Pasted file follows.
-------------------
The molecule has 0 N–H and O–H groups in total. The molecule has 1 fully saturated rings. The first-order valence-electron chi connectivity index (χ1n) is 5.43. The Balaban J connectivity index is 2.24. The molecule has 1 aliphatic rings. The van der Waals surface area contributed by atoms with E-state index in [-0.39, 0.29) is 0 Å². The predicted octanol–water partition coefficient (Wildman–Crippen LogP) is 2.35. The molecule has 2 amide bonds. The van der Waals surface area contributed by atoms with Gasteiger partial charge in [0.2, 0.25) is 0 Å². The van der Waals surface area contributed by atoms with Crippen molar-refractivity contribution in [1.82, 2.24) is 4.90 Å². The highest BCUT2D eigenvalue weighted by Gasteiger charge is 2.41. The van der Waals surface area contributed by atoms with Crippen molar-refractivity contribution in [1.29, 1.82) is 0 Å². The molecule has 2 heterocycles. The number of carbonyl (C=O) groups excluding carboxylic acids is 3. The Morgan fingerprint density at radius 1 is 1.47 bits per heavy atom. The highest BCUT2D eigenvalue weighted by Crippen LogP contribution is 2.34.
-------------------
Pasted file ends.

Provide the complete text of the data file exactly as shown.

The molecule has 0 N–H and O–H groups in total. The molecule has 1 fully saturated rings. The first-order valence-electron chi connectivity index (χ1n) is 5.43. The Balaban J connectivity index is 2.24. The molecule has 1 aliphatic rings. The van der Waals surface area contributed by atoms with E-state index in [-0.39, 0.29) is 0 Å². The predicted octanol–water partition coefficient (Wildman–Crippen LogP) is 2.35. The molecule has 2 amide bonds. The van der Waals surface area contributed by atoms with Gasteiger partial charge in [0.2, 0.25) is 0 Å². The van der Waals surface area contributed by atoms with Crippen molar-refractivity contribution in [1.82, 2.24) is 4.90 Å². The highest BCUT2D eigenvalue weighted by Gasteiger charge is 2.41. The van der Waals surface area contributed by atoms with Crippen molar-refractivity contribution in [1.29, 1.82) is 0 Å². The molecule has 2 heterocycles. The number of carbonyl (C=O) groups excluding carboxylic acids is 3. The Morgan fingerprint density at radius 1 is 1.47 bits per heavy atom. The highest BCUT2D eigenvalue weighted by Crippen LogP contribution is 2.34.